The short course Modern Crystallography and Molecular Symmetry developed the fundamental ideas of modern crystallography and molecular symmetry. The class began by describing the symmetry of molecules leading up to the development of the Schoenflies and Hermann-Maguin notations of molecular symmetry. Students discussed the use of crystallographic structural methods to determine molecular structure. Hands-on work with computer-based software to solve structures was the lab component of the course. These concepts were applied to the crystal structures of large clusters of palladium and platinum with metal carbonyl ligands.
Mathematics 444.01 – Senior Seminar
Many of the greatest mathematicians have been interested in both applied problems and mathematics for its own sake. This course followed their example, developing the mathematical theory of Markov Chain Monte Carlo (MCMC) in the context of several applied problems: competition among species of finches in the Galapagos, statistical evidence in the war crimes trial of Slobodan Milosevic, and locating common binding sites on large molecules. MCMC is a method that has brought far-reaching changes to the practice of statistics and computer simulation. At the same time its mathematical theory reveals surprise connections that link graph theory, probability, linear algebra, abstract algebra, and the study of convergence.
Luis Fermín Capitán Vallvey
Chemistry 295.01 – Special Topic: Analytical Methods for use in the Environment
This course provided an overview of the need for chemical analysis in the environment. Although not all the topics of significance to environmental analysis could be covered, students were exposed to some selected issues coming from the real world such as accidents (Seveso and Bhopal; the Exxon Valdez oil spill) or common pollution sources (trihalomethanes in drinking water, lead in wine, pesticides at work). These cases were used as examples to introduce problems, some analytical tools and a selection of analytical methodology.
This semester we are pleased to have David Billington and Steve Cunningham as Noyce visiting professors, and Judith Brown as a Noyce distinguished visitor.
Physics 180.01 — Bridges, Towers, and Skyscrapers Spiced up with a Visit by Noyce Professor David Billington
David Billington, the author of the two main texts for the course, was on the Grinnell College campus for a couple of weeks during the semester. The Feb. 10–April 16, 2006, exhibition The Art of Structural Design: A Swiss Legacy at the Faulconer Gallery was developed by Billington and was presented in conjunction with the course. This was a rare opportunity to take a popular course enriched with lectures by Billington and a major exhibition.
An investigation of large man-made structures (e.g., Brooklyn Bridge, Eiffel Tower, and Hancock Tower/Chicago), considering structural, social, and aesthetic aspects. The relationship between a structure‘s form and its function was examined. Concepts from physics necessary for the quantitative analysis were presented.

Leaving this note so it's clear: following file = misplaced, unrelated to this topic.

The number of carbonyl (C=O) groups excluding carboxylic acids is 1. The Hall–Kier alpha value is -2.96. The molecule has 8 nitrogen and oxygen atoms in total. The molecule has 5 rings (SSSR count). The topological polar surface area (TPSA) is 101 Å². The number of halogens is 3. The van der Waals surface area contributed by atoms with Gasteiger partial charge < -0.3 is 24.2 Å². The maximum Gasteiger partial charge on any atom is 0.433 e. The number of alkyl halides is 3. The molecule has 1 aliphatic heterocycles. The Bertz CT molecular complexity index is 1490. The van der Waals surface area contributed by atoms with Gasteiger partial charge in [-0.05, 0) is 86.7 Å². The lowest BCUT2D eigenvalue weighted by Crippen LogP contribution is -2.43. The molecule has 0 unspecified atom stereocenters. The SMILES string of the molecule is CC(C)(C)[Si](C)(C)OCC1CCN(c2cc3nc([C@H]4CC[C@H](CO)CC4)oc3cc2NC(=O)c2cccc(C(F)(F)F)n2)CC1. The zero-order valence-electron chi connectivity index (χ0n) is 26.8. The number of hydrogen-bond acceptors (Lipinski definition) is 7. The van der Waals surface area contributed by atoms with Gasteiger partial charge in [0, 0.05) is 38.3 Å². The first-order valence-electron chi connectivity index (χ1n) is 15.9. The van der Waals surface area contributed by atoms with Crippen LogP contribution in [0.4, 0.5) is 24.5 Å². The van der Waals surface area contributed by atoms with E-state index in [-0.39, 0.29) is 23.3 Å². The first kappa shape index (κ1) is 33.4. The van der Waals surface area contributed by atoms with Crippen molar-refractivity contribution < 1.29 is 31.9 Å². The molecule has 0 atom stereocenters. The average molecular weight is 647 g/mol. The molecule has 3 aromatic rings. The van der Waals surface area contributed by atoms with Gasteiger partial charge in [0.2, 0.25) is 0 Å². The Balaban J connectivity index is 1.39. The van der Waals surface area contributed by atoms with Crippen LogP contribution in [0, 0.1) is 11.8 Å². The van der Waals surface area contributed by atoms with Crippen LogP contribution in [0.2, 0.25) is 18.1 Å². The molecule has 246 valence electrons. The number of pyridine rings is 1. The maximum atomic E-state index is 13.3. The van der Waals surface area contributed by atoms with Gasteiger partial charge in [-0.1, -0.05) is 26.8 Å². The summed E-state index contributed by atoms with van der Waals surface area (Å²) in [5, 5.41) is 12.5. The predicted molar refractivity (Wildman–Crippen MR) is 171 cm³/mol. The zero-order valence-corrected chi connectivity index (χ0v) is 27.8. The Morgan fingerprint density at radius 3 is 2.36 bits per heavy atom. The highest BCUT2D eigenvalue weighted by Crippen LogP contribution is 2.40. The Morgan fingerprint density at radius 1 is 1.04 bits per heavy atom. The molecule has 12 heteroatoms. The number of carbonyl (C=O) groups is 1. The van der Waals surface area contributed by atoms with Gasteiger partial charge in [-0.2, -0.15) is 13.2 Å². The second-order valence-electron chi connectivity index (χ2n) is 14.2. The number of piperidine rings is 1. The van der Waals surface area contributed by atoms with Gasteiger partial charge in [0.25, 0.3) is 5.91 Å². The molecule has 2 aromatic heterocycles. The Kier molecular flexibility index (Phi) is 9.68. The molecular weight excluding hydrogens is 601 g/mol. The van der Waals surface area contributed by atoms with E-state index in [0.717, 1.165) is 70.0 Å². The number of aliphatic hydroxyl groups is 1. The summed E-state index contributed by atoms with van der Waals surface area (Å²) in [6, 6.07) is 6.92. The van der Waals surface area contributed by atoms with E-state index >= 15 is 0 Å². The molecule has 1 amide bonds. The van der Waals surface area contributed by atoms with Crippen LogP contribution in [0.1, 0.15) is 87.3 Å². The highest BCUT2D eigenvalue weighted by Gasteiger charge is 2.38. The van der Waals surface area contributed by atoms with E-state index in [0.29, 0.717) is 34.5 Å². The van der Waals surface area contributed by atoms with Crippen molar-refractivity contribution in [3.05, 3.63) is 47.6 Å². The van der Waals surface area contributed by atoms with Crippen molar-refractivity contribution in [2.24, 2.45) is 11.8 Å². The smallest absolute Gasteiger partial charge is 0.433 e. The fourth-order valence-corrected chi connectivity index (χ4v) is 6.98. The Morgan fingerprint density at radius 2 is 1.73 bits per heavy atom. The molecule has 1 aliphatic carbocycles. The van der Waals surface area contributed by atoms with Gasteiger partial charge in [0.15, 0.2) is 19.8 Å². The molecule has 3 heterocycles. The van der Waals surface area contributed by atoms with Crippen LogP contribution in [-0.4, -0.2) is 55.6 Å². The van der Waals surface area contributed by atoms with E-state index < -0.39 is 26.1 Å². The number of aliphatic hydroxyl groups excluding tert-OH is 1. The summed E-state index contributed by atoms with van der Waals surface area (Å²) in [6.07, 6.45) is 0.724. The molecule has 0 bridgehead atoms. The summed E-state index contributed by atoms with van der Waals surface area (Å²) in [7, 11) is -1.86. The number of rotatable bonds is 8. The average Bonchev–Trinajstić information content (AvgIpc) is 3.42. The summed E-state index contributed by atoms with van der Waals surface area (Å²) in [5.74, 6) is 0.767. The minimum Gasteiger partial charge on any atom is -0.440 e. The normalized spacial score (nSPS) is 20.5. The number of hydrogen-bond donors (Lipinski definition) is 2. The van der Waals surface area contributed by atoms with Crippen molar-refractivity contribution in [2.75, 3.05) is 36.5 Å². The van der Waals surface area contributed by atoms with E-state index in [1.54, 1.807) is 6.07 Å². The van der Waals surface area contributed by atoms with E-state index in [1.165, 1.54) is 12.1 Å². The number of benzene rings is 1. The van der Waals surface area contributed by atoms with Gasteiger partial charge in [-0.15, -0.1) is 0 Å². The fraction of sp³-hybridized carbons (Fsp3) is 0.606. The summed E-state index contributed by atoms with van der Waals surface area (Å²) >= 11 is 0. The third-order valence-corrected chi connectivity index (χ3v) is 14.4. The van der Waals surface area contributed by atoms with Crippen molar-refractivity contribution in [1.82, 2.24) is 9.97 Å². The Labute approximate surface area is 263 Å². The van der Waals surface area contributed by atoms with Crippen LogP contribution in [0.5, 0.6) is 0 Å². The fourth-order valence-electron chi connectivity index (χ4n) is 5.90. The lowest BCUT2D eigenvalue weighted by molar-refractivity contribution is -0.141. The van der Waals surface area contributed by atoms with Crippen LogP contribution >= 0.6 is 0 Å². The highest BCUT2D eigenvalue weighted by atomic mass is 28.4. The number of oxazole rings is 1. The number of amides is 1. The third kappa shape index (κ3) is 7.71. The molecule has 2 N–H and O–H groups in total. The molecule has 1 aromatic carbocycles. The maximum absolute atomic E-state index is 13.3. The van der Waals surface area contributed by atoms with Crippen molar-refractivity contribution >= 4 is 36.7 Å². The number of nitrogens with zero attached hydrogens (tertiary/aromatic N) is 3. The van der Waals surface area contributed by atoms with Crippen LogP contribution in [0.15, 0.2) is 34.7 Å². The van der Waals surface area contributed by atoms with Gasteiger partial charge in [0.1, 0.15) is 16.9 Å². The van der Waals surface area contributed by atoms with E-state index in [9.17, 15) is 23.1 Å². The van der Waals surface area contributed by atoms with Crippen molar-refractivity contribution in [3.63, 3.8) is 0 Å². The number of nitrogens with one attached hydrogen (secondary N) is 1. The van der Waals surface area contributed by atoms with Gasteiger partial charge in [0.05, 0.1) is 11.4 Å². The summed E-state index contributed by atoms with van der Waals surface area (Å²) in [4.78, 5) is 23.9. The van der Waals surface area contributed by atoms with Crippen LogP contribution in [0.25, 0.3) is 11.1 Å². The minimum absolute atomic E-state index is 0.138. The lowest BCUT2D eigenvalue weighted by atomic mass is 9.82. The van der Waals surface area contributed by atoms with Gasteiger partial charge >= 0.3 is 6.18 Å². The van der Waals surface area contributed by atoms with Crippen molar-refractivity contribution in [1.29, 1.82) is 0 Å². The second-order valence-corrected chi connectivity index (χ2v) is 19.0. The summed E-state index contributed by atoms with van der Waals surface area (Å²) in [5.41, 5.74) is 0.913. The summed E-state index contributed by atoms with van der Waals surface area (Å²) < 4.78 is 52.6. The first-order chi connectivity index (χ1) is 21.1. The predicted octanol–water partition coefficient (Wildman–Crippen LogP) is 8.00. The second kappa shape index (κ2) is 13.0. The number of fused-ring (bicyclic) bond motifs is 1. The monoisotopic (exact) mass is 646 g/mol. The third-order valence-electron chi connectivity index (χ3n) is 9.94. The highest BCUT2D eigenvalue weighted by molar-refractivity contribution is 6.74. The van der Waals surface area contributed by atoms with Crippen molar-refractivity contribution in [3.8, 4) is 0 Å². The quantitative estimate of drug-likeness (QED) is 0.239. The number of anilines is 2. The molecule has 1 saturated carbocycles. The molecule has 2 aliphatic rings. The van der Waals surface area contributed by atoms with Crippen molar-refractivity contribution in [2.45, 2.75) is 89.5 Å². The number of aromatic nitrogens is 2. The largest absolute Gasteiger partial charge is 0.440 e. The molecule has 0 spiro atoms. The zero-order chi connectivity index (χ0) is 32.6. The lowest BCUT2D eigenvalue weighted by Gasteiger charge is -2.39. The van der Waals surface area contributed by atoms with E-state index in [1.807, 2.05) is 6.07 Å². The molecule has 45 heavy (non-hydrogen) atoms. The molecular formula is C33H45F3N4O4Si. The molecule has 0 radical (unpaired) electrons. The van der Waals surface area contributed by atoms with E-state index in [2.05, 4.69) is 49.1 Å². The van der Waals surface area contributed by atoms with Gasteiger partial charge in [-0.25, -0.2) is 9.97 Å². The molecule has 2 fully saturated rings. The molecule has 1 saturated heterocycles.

Judy Brown was on the Grinnell campus as a distinguished Noyce visitor Tuesday mornings through Thursday afternoons each week this semester to consult with Grinnell faculty and staff on visualization of data and concepts for education and research.
Computer Science 295.01 — Special Topic: Computer Graphics for Science
This course was an introduction to computer graphics, emphasizing graphics programming using OpenGL, graphical problem solving, and effective visual communication. Projects in the course focused on the use of computer graphics in the sciences and mathematics, with an opportunity for students to determine the areas for their projects. The course covered the primary components of image synthesis, including geometry and modeling, viewing, lighting, shading, animation, and texture mapping, as well as fundamentals of interaction such as events, callbacks, and object selection.
Physics 340.01 – Astrophysics
Modern astrophysics has come of age with the advent of space exploration and technology which has given rise to a proliferation of new observational techniques, spanning the electromagnetic spectrum from radio waves to high-energy gamma rays. We have come to a much deeper understanding of the workings of the planetary system, stars, galaxies, and other cosmic structures, as well as neutron stars, quasars, black holes, etc. This course was intended to give students a practical understanding of contemporary astrophysics. Using gravity as the unifying theme, topics were introduced descriptively. The course included formal lectures, workshop problem-solving, and some computational exercises.